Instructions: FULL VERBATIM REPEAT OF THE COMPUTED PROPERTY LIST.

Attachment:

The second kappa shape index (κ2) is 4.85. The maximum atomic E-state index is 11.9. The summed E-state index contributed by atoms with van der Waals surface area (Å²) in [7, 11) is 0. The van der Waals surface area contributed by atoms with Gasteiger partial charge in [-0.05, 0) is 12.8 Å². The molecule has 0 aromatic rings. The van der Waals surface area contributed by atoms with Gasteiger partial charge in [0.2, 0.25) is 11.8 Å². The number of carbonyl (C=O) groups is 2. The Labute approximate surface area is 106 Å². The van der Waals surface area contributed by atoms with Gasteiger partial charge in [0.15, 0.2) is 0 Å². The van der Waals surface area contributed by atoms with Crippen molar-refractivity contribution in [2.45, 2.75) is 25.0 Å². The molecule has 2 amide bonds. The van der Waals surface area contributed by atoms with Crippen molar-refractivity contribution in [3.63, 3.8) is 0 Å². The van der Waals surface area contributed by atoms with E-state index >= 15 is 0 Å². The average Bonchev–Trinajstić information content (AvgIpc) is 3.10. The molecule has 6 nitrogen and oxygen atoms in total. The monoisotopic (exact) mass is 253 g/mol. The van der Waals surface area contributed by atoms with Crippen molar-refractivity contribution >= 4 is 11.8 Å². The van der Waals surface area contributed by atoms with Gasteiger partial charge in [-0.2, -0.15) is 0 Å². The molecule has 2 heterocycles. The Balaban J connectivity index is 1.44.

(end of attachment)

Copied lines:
The second kappa shape index (κ2) is 4.85. The maximum atomic E-state index is 11.9. The summed E-state index contributed by atoms with van der Waals surface area (Å²) in [7, 11) is 0. The van der Waals surface area contributed by atoms with Gasteiger partial charge in [-0.05, 0) is 12.8 Å². The molecule has 0 aromatic rings. The van der Waals surface area contributed by atoms with Gasteiger partial charge in [0.2, 0.25) is 11.8 Å². The number of carbonyl (C=O) groups is 2. The Labute approximate surface area is 106 Å². The van der Waals surface area contributed by atoms with Gasteiger partial charge in [0.15, 0.2) is 0 Å². The van der Waals surface area contributed by atoms with Crippen molar-refractivity contribution in [2.45, 2.75) is 25.0 Å². The molecule has 2 amide bonds. The van der Waals surface area contributed by atoms with Crippen molar-refractivity contribution in [3.63, 3.8) is 0 Å². The van der Waals surface area contributed by atoms with E-state index >= 15 is 0 Å². The average Bonchev–Trinajstić information content (AvgIpc) is 3.10. The molecule has 6 nitrogen and oxygen atoms in total. The monoisotopic (exact) mass is 253 g/mol. The van der Waals surface area contributed by atoms with Crippen molar-refractivity contribution >= 4 is 11.8 Å². The van der Waals surface area contributed by atoms with Gasteiger partial charge in [-0.2, -0.15) is 0 Å². The molecule has 2 heterocycles. The Balaban J connectivity index is 1.44.